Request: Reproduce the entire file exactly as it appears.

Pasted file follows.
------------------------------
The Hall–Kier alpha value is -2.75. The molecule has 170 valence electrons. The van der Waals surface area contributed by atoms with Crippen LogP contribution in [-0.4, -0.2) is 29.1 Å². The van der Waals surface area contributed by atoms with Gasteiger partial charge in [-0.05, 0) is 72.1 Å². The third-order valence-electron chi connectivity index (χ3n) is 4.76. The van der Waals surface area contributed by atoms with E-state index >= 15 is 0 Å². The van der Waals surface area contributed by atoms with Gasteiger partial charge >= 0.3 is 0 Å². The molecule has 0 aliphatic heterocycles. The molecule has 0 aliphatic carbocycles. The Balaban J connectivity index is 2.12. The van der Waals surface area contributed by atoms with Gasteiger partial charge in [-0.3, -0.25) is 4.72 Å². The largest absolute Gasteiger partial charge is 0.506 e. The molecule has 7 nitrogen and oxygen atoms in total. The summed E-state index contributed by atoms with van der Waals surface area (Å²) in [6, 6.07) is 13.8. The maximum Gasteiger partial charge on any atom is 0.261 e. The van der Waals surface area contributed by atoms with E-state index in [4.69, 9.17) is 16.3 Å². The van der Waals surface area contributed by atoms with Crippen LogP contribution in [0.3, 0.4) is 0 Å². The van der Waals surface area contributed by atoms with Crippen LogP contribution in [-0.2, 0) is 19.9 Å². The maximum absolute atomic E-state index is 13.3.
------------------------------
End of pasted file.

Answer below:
The Hall–Kier alpha value is -2.75. The molecule has 170 valence electrons. The van der Waals surface area contributed by atoms with Crippen LogP contribution in [-0.4, -0.2) is 29.1 Å². The van der Waals surface area contributed by atoms with Gasteiger partial charge in [-0.05, 0) is 72.1 Å². The third-order valence-electron chi connectivity index (χ3n) is 4.76. The van der Waals surface area contributed by atoms with E-state index >= 15 is 0 Å². The van der Waals surface area contributed by atoms with Gasteiger partial charge >= 0.3 is 0 Å². The molecule has 0 aliphatic heterocycles. The molecule has 0 aliphatic carbocycles. The Balaban J connectivity index is 2.12. The van der Waals surface area contributed by atoms with Gasteiger partial charge in [-0.3, -0.25) is 4.72 Å². The largest absolute Gasteiger partial charge is 0.506 e. The molecule has 7 nitrogen and oxygen atoms in total. The summed E-state index contributed by atoms with van der Waals surface area (Å²) in [6, 6.07) is 13.8. The maximum Gasteiger partial charge on any atom is 0.261 e. The van der Waals surface area contributed by atoms with E-state index in [4.69, 9.17) is 16.3 Å². The van der Waals surface area contributed by atoms with Crippen LogP contribution in [0.3, 0.4) is 0 Å². The van der Waals surface area contributed by atoms with Crippen LogP contribution in [-0.2, 0) is 19.9 Å². The maximum absolute atomic E-state index is 13.3.